For a successful trading plan, you need to decide, after trying them, which market instrument you feel more comfortable with. They are many: Equity (stocks, ETFs), Options, Futures, Forex, Penny Stocks, Cryptocurrencies. Generally, you stay in the place where you obtained the best results over time, but sometimes the macroeconomy or market environment decides it for you. In my case, I just trade equities and options spreads, and due to the current market environment, now I'm focusing on specific industries and sectors through ETFs, operating them cautiously in day/swing trades. And, as usual, I maintain my long-term portfolio with index ETFs and reliable strong stocks, repositioning and hedging them every month finishes, protecting it when the next (and inevitable) big market correction comes. 

Then establish the market conditions you prefer for trading. The markets are always trending or ranging, no more, generating in its price action, four typical trades, and basic traders based on the technical analysis, according to Wyckoff classic theory:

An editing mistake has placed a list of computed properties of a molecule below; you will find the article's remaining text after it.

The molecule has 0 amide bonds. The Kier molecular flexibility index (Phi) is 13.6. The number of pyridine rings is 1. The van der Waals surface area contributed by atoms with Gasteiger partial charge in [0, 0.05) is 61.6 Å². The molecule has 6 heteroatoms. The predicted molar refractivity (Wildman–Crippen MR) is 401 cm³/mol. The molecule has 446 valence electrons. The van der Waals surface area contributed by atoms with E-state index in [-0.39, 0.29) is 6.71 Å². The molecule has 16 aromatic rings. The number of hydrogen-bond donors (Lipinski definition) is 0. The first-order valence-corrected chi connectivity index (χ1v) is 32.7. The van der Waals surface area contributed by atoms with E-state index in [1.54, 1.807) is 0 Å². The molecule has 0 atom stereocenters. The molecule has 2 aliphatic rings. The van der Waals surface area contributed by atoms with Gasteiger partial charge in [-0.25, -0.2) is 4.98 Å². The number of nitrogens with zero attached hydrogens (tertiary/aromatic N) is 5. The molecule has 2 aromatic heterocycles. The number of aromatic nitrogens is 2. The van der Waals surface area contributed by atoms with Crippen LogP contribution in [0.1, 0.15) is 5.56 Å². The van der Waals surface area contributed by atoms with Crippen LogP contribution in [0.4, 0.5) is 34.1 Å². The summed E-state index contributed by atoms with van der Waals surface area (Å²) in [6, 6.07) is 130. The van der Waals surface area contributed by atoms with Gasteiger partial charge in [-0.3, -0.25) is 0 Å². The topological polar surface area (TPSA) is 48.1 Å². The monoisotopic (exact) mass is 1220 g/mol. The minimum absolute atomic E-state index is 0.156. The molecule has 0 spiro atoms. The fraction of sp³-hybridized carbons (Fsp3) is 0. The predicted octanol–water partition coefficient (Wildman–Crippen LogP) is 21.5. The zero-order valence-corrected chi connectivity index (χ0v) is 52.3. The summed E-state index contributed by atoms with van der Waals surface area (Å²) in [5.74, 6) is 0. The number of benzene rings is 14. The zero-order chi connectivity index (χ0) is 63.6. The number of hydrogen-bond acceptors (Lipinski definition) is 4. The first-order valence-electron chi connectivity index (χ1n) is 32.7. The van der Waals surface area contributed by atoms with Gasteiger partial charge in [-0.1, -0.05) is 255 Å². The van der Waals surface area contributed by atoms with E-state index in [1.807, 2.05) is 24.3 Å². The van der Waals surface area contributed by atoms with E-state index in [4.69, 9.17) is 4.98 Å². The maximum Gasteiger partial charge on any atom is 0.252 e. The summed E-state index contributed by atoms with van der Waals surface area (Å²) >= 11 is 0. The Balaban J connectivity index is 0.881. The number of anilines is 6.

- Trend Continuation: those traders who buy at pullbacks on rallies, the trend-traders.
- Trend Termination: traders seeking just for reversals, the contrarian traders that "buy the dips".
- Support/resistance holders: the range traders that trade the range and fail breakouts.
- Support/resistance breakout: at end of a range phase, or into it, trades played by the breakout traders.

Of course, there are more types of traders. In summary, there are "schools" of retail traders: fundamental/technical traders, long/short traders, noise or sentiment traders, price action/candlestick traders, breakout/range traders, reversal/trend traders, portfolio/swing/day traders, scalpers, quantitative traders... large list!  Neither is better than the other. Just study, try and decide where you feel more comfortable, so to focus on it. And according to this, set the rules for your strategy. As always, experience is the best advisor, especially at this point.